Friday 18 October 2019

'I didn’t tell anyone, that was my own private grief' - Singer Linda Martin on losing her 'little character'

Singer, actress and TV presenter Linda Martin in 2014, with her dogs, Scruff, Bubba, Rambo and, in her arms, Chilli Willi
Singer, actress and TV presenter Linda Martin in 2014, with her dogs, Scruff, Bubba, Rambo and, in her arms, Chilli Willi
Jedward, john and Edward with Linda Martin and Chilly Willy in 2010. Photo: Colin O'Riordan
Geraldine Gittens

Geraldine Gittens

It’s well-known that former Eurovision winner Linda Martin is a dog lover. She famously helped actress Twink to find her beloved dog Teddy Bear in 2014 when he was taken from her Knocklyn home through her contacts in animal organisations.

The singer, who currently has 11 rescue dogs, will be attending the first ever pet remembrance ceremony to take place in Ireland next month.

The ceremony, which was organised by Amanda Large who lost her shih tzu Toby in 2017, will take place in the Unitarian Church in Dublin on June 23 at 3pm.

Linda told that she's had to bid goodbye to many dogs over the years, but the loss of one dog in particular, Chilly Willy, affected her badly.

“Four years ago my chihuahua died. He was one of those little characters that stuck to me like a plaster, he went everywhere with me, to pantos, and everyone knew him, and he went about four years ago. I don’t think I’ve been so affected by the passing of a dog.”

“It was very sudden, he developed a cough that developed into something else.”

“I didn’t tell anyone, that was my own private grief. When I started appearing places and he wasn’t coming with me, people started to realise, but they knew I wasn’t talking about it. I wasn’t able to at that point.”

Pet owners often feel foolish for grieving, Linda explains, but it’s not easy to get over the loss of a pet.

“There’s a special place in people’s hearts for animals, and sometimes they feel foolish when they grieve, but it’s a grieving process and they don’t always get over it.”

A ceremony to mark the loss of a pet is important for owners, Amanda says.

"When a person dies, you get sympathy, empathy, you get support. But when an animal dies, for the most part, it’s just a dog, people don’t see it in the same light. People don’t understand that you form these very strong attachments with an animal.”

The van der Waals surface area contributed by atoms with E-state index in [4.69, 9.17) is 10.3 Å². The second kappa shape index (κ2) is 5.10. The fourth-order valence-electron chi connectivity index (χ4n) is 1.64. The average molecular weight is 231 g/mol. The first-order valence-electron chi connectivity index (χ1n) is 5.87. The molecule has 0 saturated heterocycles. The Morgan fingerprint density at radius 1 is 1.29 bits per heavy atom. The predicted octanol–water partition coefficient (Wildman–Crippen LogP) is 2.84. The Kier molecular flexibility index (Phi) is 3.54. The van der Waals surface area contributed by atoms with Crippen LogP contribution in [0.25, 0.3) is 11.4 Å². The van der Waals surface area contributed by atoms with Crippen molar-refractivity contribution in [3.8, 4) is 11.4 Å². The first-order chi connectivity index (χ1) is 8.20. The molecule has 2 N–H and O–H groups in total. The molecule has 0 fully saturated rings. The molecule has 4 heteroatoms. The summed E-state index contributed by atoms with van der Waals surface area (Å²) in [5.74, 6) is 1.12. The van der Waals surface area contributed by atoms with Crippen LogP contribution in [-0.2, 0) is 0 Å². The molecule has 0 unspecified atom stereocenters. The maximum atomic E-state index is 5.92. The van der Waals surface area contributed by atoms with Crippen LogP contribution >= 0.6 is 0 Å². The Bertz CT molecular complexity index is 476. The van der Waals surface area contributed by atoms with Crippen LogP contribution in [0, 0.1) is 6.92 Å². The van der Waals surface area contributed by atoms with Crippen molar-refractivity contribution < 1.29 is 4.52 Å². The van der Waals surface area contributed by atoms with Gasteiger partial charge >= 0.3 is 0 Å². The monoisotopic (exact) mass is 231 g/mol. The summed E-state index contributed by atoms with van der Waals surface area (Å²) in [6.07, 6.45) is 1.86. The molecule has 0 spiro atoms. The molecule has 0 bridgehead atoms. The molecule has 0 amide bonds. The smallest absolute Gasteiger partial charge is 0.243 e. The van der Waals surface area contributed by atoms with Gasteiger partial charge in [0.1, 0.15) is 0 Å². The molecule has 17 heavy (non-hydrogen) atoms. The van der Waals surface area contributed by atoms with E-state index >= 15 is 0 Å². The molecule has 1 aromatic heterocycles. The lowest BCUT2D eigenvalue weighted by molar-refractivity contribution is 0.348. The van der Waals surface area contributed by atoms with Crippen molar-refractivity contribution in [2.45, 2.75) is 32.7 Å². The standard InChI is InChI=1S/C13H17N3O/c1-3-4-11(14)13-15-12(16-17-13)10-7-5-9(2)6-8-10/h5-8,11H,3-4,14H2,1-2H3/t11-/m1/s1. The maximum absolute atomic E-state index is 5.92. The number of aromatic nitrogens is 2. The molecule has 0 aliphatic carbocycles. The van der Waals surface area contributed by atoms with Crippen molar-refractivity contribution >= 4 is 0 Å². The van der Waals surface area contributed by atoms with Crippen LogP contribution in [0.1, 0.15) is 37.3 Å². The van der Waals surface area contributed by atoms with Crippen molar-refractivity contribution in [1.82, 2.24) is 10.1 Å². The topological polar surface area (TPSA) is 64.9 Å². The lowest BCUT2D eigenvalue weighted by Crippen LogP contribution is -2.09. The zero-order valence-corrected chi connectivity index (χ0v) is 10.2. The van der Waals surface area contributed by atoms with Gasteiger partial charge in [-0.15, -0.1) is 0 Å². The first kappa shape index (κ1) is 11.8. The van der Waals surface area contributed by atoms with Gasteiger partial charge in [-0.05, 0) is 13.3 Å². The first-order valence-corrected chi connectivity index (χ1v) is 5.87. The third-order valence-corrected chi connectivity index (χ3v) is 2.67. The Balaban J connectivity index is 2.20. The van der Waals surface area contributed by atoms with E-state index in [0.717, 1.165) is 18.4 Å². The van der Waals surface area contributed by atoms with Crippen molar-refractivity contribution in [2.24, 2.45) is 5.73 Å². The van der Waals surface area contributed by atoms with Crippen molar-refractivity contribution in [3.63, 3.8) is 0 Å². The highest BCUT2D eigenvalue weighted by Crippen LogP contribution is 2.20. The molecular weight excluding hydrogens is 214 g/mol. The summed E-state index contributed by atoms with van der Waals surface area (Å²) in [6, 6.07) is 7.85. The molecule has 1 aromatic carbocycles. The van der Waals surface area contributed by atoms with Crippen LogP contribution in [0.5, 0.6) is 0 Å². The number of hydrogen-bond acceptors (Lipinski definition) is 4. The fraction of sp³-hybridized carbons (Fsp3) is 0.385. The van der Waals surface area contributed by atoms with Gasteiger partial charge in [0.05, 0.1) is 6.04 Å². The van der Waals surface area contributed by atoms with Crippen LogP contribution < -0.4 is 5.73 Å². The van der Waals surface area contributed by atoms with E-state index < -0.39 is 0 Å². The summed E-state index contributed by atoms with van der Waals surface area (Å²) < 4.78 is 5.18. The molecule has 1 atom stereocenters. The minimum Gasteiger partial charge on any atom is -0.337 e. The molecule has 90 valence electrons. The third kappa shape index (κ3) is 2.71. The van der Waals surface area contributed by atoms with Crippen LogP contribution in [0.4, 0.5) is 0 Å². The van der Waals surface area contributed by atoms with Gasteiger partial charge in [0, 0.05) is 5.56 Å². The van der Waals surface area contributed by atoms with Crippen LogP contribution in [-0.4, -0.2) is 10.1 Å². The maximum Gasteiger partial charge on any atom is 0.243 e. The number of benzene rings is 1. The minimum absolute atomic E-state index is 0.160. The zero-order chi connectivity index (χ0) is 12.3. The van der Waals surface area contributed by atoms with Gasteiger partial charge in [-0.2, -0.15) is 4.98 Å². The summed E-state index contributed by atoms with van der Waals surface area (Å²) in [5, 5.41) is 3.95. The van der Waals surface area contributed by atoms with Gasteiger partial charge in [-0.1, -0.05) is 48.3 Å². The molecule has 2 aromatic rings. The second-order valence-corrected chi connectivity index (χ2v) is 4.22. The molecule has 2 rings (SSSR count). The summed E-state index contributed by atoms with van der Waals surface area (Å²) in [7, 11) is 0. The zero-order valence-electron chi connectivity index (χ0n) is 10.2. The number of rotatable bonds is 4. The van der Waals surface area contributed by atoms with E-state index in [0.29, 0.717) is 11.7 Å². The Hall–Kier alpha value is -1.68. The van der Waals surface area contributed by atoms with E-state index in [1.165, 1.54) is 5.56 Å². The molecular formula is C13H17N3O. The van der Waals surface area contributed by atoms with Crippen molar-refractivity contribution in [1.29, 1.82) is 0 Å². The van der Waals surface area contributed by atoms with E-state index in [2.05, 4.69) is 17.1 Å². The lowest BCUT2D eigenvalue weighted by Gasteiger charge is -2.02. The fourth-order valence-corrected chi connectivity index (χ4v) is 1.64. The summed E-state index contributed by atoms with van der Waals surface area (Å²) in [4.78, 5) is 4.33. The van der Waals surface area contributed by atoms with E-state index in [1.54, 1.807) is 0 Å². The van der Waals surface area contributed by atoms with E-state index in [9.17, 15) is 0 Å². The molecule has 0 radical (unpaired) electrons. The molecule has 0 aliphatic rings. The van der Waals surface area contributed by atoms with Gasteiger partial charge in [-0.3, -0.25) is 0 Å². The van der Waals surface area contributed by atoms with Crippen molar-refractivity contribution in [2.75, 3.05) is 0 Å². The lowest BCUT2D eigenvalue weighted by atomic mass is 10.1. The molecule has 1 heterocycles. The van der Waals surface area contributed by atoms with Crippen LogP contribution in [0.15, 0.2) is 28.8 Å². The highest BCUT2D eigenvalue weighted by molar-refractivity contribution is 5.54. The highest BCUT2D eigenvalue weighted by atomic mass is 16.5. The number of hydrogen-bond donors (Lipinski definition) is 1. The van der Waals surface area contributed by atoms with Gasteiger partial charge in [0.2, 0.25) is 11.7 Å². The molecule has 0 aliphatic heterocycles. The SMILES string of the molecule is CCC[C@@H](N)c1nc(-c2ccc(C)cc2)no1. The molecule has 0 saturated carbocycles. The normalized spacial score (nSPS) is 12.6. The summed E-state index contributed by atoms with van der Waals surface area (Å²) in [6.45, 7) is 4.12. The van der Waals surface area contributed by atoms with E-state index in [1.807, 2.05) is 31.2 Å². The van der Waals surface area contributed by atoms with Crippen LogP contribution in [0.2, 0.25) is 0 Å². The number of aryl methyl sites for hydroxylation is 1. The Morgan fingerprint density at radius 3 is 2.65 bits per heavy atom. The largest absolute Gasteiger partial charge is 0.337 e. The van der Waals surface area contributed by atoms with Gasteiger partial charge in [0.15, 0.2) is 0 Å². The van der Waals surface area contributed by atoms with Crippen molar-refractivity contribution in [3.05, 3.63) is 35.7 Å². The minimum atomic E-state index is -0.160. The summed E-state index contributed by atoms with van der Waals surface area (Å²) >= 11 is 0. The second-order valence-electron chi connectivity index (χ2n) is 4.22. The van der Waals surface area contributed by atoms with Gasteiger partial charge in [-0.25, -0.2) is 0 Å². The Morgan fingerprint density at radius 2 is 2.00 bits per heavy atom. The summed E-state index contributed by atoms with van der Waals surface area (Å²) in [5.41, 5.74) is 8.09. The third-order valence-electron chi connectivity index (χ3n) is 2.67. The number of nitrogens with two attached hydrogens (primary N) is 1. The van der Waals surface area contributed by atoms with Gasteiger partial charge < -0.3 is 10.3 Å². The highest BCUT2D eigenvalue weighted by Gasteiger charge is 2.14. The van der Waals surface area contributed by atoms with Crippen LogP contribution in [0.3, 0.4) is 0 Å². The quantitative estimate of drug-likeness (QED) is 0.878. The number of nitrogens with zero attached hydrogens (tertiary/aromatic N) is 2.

“[Toby] was my shadow, he went everywhere with me, he slept with me, and he was with me ten years. He was 17 when he died," she said.

Amanda loved Toby so much that she called her son Thomas Toby after him.

"I figured Toby would be gone before my son. But unfortunately my son died from sudden infant death syndrome when he was three months old; he died on March 22, 2010, you can’t describe the loss of a child, the total despair, you’re in a place of darkness.”

“Everyone said Toby was not going to like the baby, it’s not a good combo, but it was the opposite. If anyone went to touch my handbag he’d growl, or if anyone picked up the baby, he would stand on guard.”

“To be honest, having Toby helped me [through the grief process]. I had to walk him, I had to feed him. When I was sad he knew I was sad and when I was playful he knew I was playful. It was incredible how empathic this dog was.”

It was Linda Martin who first introduced Toby and Amanda.

“I really wanted a shih tzu and I was working with Linda Martin on different projects. He needed a home, and I said ‘yes, absolutely, I’ll take him’.”

“He was very, very different to what I expected. I was expecting a cute shih tzu that you see in photos; he was flithy and growling and snarling, and I was thinking ‘oh my God, this isn’t what I expected’.” 

“I got into the car and he really wasn’t warming to me, and I got a breakfast roll with sausage and bacon, and as soon as the breakfast roll was gone he was growling and snarling at me again. So I bought some more treats.”

“He was very, very protective and untrusting. He got sick the next day, he was really weak, he needed to be syringe-fed and I nursed him back to health. During that week I gave him his medication and babied him and looked after him, and after that then he bonded with me.”

Reverend Bridget Spain, minister at the Unitarian Church, said the ceremony later this month will be for the bereaved pet owners.

"This is not for the animals. It's for the bereaved pet owners."

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